羅馬聖殿廣場受意大利文化和歷史啟發的 4 種方式
Though Italy has famously been the home of Catholicism for millennia, Rome specifically, I have found, has been seen as an important city for countless religious groups. Rome holds the title of the largest Muslim mosque in the European Union, and also the largest Jewish population in Italy. In addition, Rome also houses the continent’s largest church of the Jehovah’s Witnesses. And that is without even mentioning the beautiful Vatican City which, for many, represents the ancient foundations of Christianity in Europe as a whole. But, in my eyes, what may be numbered as one of the most special religious institutions to see in Rome is the temple of The Church of Jesus Christ of Latter-day Saints. Rome wasn’t built in a day, and neither was this temple, having taken over ten years from planning to completion. One might wonder, being erected on Roman soil, how does this large new structure reflect and preserve the archaic culture of Rome and its inhabitants? Here are four clever ways that will surely sate any rising curiosity.
1. The Temple adopts the theme of Michelangelo’s twelve-pointed star in the 坎皮多格里奧廣場
不需要任何仔細觀察就能注意到羅馬意大利神廟的地板、天花板和家具中瀰漫著一顆特殊的十二角星。這個具體的設計直接來自 坎皮多利奧廣場， one of Michelangelo’s most renowned architectural masterpieces. Sometimes referred to as the top of Rome, the twelve-pointed star piazza sits at the top of the highest of seven hills in Point Rome. The ancient Apostle John likened stars to Christ when he taught that “The light shineth in the darkness,” (John 1:5), while the twelve points, that stem from the star, symbolize the twelve tribes of Israel, as well as the original twelve apostles. The twelve-oval design that encompasses the star (both in the piazza, and in the temple) reminds us all of the religious significance of the oval shape, including rebirth, immortality, and eternity. All of the ceremonies that are performed in this sacred edifice repeatedly remind Latter-day Saints of these vital and God-given principles.
2. Much of the building is crafted of high-quality Italian stone
Quarried from various locations in Italy including Lucca and Rome itself, Perlato Svevo and Mediterranean beige travertine stones are used as the primary materials for much of the Temple’s floors, stone base, walls, and countertops. Temples of The Church of Jesus Christ of Latter-day Saints are intended to prevail through generations, making specifically durable marbles and stones a vital and standard part of the materials list. Jesus Christ taught us that “…whosoever heareth these sayings of mine, and doeth them, I will liken him unto a wise man, which built his house upon a rock: And the rain descended, and the floods came, and the winds blew, and beat upon that house; and it fell not: for it was founded upon a rock” (Matthew 7:24-25). Realizing that using strong materials creates a firm and secure temple, I have understood the figurative significance of a strong spiritual foundation, striving to build my testimony on sure doctrine and sound principles.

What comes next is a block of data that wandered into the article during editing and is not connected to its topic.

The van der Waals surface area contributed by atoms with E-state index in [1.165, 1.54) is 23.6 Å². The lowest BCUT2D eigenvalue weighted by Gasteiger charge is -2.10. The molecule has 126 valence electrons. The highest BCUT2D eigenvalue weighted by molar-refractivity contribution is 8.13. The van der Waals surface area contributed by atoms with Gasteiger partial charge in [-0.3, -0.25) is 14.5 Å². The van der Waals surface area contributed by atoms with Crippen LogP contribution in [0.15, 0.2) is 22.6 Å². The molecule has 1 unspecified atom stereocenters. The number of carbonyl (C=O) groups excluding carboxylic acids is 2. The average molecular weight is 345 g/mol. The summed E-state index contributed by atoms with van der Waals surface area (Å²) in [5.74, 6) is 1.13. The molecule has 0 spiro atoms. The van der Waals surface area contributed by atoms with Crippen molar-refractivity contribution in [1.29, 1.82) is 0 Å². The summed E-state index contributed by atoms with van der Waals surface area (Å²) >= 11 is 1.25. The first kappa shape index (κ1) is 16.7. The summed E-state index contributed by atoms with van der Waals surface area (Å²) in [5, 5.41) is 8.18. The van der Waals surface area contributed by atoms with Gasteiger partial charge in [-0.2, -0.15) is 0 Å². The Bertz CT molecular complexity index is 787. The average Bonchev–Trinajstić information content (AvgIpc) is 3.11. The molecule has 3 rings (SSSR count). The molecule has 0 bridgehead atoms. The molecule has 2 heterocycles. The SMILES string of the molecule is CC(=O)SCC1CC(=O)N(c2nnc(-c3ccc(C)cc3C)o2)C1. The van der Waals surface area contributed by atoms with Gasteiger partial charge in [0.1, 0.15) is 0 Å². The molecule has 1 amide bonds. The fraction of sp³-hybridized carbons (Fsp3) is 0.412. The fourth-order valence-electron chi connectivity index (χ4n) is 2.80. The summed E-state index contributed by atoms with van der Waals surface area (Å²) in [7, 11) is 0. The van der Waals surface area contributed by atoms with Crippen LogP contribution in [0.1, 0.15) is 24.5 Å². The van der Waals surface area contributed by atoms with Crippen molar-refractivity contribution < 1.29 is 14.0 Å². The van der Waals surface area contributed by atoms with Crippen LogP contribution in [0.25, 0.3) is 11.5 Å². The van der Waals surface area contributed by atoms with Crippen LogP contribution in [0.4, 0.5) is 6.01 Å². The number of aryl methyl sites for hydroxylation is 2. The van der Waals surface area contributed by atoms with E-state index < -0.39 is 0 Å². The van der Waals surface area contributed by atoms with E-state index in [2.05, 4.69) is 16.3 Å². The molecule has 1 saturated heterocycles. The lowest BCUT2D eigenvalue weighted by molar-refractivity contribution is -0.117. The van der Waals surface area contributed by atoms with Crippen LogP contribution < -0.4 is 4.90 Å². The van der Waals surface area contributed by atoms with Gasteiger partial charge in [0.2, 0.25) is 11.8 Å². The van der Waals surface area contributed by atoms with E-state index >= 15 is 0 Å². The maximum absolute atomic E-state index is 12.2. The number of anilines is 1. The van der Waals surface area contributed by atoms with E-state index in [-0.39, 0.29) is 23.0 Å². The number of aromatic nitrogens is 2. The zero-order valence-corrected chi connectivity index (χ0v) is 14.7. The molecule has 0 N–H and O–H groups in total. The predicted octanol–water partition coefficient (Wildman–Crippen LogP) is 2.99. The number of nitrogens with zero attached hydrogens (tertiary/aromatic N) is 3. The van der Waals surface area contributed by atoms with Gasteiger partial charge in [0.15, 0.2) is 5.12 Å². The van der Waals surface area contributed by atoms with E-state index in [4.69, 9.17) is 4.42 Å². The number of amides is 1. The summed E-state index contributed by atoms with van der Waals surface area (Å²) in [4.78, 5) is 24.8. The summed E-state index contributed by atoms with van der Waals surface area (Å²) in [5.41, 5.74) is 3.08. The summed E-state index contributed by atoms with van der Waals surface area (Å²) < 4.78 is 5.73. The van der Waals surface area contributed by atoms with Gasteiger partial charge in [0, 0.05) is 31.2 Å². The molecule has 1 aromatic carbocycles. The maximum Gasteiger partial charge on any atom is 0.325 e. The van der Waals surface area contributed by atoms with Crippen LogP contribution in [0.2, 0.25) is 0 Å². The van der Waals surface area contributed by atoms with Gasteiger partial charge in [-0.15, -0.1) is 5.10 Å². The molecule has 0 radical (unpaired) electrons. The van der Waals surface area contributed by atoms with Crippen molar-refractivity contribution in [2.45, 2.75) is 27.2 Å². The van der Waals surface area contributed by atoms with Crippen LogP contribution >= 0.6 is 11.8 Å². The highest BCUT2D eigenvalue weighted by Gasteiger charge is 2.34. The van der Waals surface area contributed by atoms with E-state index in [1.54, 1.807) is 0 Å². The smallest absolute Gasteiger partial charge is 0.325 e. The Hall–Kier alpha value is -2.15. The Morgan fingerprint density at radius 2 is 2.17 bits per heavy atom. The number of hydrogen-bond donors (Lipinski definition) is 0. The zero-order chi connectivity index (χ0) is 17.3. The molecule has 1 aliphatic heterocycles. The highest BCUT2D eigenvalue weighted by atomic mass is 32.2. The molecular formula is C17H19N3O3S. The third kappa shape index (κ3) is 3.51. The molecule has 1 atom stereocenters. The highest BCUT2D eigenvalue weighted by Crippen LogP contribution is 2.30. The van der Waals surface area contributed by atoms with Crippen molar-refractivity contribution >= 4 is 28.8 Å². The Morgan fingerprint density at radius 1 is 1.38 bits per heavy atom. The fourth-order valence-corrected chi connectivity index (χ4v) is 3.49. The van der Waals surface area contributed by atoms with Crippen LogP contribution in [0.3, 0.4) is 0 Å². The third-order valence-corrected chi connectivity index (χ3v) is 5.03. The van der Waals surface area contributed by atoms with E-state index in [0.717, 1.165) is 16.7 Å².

3. The stained glass is inspired by the Roman olive tree
4. Ancient native-grown Italian flora is displayed in gardens on the temple grounds
有趣的事實：耶穌基督後期聖徒教會的意大利羅馬聖殿實際上建在一片古老的橄欖樹林中，一排又一排非常古老的羅馬本土橄欖樹。雖然這些樹中的大多數可能已有 150 年左右的樹齡，但據推測其中一些樹的樹齡已有 5 個世紀之久，如今仍保留在寺廟內，展示在花園和其他灌木叢中。羅馬松也有特色，混合在它們的水果親戚中。事實上，說到水果，實際上是採摘和壓榨現場樹上的橄欖，然後將油用於意大利羅馬神廟內的必要儀式。
Members of The Church of Jesus Christ of Latter-day Saints view temples as being crucial to the salvation of all of Heavenly Father’s children. While primarily used to provide Latter-day Saints with a sacred place to feel an increase of the Holy Ghost and make two-way promises (also known as covenants) with God, Latter-day Saints recognize that temples are, above all, Houses of the Lord. Because of the sacred nature they bear, Latter-day Saints strive to build these holy temples with a standard of as close to perfection as is humanly possible. From its footings to its spires, to every square inch of the land parcel it stands on, to each blade of grass on the lawn, and every pedal of every flower, all are dedicated solely to the Lord as an expression of our love and gratitude for Him, and all is maintained with utmost care and respect. We invite all, “…black and white, bond and free, male and female…” (2 Nephi 26:33) to come, partake of the goodness of our Savior Jesus Christ, and enjoy the blessings of His holy temples. These special buildings are sacred, not secret, and the blessings received inside are available for every human soul despite one’s imperfections. If you find yourself wanting to see the temple for yourself, please come and feel the wonderful spirit that is always plentiful on the temple grounds. It may just change your opinion about where in Rome architectural beauty can truly be found and maybe even bring to new light the religious significance of the Biblical city itself.